As a family, we are becoming well-trained upstream swimmers and we like the fact that we are odd birds - well, most of us do...  It is an ongoing exercise!  We are no hero at this, it hurts sometimes!  We try our best to limit our consumption of material stuff, but we still indulge, too much I think.  Don't we all like our comfort?  Don't we all like to complain sometimes?  Often??

I find that a good daily exercise is to reflect on how lucky we are and how good we have it.  Regardless of how miserable we think we are sometimes, there is always someone worse off somewhere.  And it always stops the spirale of ''poor little me'', believe me.  It works for me anyway.  My experience overseas last year to adopt has shaped greatly how I have transformed my way of seeing things.  There is not a day that goes by without the thought of those orphans left behind.  I have seen poverty in dignity.  Proud and beautiful people, hard workers.  Those are the people I look up to.

I also have a deep appreciation for people who do their best to improve the situation of the poor, whether it is here or elsewhere on the planet.  I have been lucky to meet pretty amazing people over the last couple years.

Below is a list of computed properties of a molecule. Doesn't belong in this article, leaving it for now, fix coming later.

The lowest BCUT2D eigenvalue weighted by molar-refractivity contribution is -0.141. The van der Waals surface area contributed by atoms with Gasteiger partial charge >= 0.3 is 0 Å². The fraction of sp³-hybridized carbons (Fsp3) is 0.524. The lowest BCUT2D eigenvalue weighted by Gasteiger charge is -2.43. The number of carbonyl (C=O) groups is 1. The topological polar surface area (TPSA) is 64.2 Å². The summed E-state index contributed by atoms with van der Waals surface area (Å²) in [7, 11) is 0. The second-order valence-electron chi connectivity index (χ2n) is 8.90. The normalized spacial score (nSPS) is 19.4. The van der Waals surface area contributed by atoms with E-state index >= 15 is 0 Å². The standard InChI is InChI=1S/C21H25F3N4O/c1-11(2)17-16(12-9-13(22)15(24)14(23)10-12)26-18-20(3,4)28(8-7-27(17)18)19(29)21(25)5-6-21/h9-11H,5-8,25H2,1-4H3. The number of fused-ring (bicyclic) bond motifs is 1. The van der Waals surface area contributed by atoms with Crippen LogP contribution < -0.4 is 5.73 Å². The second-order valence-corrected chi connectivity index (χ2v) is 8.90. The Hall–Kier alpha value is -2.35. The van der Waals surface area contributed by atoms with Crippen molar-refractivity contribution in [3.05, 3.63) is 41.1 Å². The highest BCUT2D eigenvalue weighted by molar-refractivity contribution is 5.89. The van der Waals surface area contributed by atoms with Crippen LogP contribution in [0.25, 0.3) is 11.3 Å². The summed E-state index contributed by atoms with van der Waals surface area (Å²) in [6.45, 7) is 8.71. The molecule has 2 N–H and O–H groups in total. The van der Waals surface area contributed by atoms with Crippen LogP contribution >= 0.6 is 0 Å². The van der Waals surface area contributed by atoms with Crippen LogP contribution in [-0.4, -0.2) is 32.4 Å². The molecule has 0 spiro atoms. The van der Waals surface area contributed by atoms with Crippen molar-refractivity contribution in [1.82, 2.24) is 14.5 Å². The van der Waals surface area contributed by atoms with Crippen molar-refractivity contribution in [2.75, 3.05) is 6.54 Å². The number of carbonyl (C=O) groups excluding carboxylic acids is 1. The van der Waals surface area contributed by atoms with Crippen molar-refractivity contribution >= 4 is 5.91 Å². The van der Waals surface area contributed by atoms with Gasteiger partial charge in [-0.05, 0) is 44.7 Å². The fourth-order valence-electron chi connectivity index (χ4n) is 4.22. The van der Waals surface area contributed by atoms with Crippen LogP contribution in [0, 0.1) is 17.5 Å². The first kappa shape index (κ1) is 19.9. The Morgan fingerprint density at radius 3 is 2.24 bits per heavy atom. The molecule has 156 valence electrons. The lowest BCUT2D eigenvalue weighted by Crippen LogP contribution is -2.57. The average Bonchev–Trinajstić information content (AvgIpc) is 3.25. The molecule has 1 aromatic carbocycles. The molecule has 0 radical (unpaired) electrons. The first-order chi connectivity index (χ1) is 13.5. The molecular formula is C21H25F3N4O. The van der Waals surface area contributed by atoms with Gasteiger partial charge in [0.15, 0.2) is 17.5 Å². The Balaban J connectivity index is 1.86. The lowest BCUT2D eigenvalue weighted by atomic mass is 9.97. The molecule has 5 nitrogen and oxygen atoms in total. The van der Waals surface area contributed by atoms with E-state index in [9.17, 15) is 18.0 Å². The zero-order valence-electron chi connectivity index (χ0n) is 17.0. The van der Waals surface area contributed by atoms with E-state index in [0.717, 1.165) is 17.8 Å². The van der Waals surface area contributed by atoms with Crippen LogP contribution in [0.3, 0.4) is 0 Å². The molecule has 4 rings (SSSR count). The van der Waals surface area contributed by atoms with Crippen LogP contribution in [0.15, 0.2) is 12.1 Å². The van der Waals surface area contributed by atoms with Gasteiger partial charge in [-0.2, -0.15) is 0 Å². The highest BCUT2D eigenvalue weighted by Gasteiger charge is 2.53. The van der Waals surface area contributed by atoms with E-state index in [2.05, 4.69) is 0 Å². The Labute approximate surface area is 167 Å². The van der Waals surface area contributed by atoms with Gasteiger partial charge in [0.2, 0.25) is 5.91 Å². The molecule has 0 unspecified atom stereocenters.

Differences make us stronger and should be embraced.  As the old saying goes, one pencil can be broken easily.  However, when you string a bunch of pencils together, it takes a lot to break them.  Our family is like a bunch of pencils strung together.  I like to think that we are strong!  

Monday, October 22, 2012

So Much To Be Thankful For...

As our travel date is getting closer and closer, I have to pinch myself to make sure this is not a dream.  This is our 3rd adoption and it might be the last.  I am trying to live every moment like I did towards the end of my last 2 pregnancies, realizing that we were getting towards the end of the belly baby era.  Will this be the end of the adoption era, only time will tell.  But all I can say is that I am grateful, and for so many reasons.